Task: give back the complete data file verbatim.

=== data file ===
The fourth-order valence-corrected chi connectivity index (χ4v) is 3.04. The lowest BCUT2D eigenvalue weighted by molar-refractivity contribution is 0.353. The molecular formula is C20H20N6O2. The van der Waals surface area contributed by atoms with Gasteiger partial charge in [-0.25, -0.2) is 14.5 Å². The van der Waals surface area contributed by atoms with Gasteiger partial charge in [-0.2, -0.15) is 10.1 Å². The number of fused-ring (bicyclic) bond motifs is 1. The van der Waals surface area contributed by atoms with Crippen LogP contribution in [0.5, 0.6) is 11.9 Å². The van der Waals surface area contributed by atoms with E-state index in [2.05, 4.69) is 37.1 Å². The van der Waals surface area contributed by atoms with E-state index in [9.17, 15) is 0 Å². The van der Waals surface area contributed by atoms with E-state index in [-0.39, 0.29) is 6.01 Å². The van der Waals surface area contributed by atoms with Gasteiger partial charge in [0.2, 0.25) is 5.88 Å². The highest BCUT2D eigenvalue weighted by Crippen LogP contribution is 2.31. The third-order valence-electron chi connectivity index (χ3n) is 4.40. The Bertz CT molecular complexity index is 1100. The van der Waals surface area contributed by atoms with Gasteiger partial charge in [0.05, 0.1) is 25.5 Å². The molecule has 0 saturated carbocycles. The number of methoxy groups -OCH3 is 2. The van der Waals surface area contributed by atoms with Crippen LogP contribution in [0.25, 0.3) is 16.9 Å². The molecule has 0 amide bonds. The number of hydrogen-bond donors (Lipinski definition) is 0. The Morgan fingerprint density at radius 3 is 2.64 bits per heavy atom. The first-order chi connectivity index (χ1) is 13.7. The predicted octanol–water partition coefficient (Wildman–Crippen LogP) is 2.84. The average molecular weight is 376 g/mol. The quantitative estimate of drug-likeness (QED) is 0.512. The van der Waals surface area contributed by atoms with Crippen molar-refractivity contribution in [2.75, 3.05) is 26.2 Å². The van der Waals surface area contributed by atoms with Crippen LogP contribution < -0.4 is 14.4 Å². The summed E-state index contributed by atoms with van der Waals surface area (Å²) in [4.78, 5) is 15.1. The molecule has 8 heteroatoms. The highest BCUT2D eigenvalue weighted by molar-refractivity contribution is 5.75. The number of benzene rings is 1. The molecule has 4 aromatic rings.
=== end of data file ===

The fourth-order valence-corrected chi connectivity index (χ4v) is 3.04. The lowest BCUT2D eigenvalue weighted by molar-refractivity contribution is 0.353. The molecular formula is C20H20N6O2. The van der Waals surface area contributed by atoms with Gasteiger partial charge in [-0.25, -0.2) is 14.5 Å². The van der Waals surface area contributed by atoms with Gasteiger partial charge in [-0.2, -0.15) is 10.1 Å². The number of fused-ring (bicyclic) bond motifs is 1. The van der Waals surface area contributed by atoms with Crippen LogP contribution in [0.5, 0.6) is 11.9 Å². The van der Waals surface area contributed by atoms with E-state index in [2.05, 4.69) is 37.1 Å². The van der Waals surface area contributed by atoms with E-state index in [9.17, 15) is 0 Å². The van der Waals surface area contributed by atoms with E-state index in [-0.39, 0.29) is 6.01 Å². The van der Waals surface area contributed by atoms with Gasteiger partial charge in [0.2, 0.25) is 5.88 Å². The highest BCUT2D eigenvalue weighted by Crippen LogP contribution is 2.31. The third-order valence-electron chi connectivity index (χ3n) is 4.40. The Bertz CT molecular complexity index is 1100. The van der Waals surface area contributed by atoms with Gasteiger partial charge in [0.05, 0.1) is 25.5 Å². The molecule has 0 saturated carbocycles. The number of methoxy groups -OCH3 is 2. The van der Waals surface area contributed by atoms with Crippen LogP contribution in [0.25, 0.3) is 16.9 Å². The molecule has 0 amide bonds. The number of hydrogen-bond donors (Lipinski definition) is 0. The Morgan fingerprint density at radius 3 is 2.64 bits per heavy atom. The first-order chi connectivity index (χ1) is 13.7. The predicted octanol–water partition coefficient (Wildman–Crippen LogP) is 2.84. The average molecular weight is 376 g/mol. The quantitative estimate of drug-likeness (QED) is 0.512. The van der Waals surface area contributed by atoms with Crippen molar-refractivity contribution in [2.75, 3.05) is 26.2 Å². The van der Waals surface area contributed by atoms with Crippen LogP contribution < -0.4 is 14.4 Å². The summed E-state index contributed by atoms with van der Waals surface area (Å²) in [4.78, 5) is 15.1. The molecule has 8 heteroatoms. The highest BCUT2D eigenvalue weighted by molar-refractivity contribution is 5.75. The number of benzene rings is 1. The molecule has 4 aromatic rings.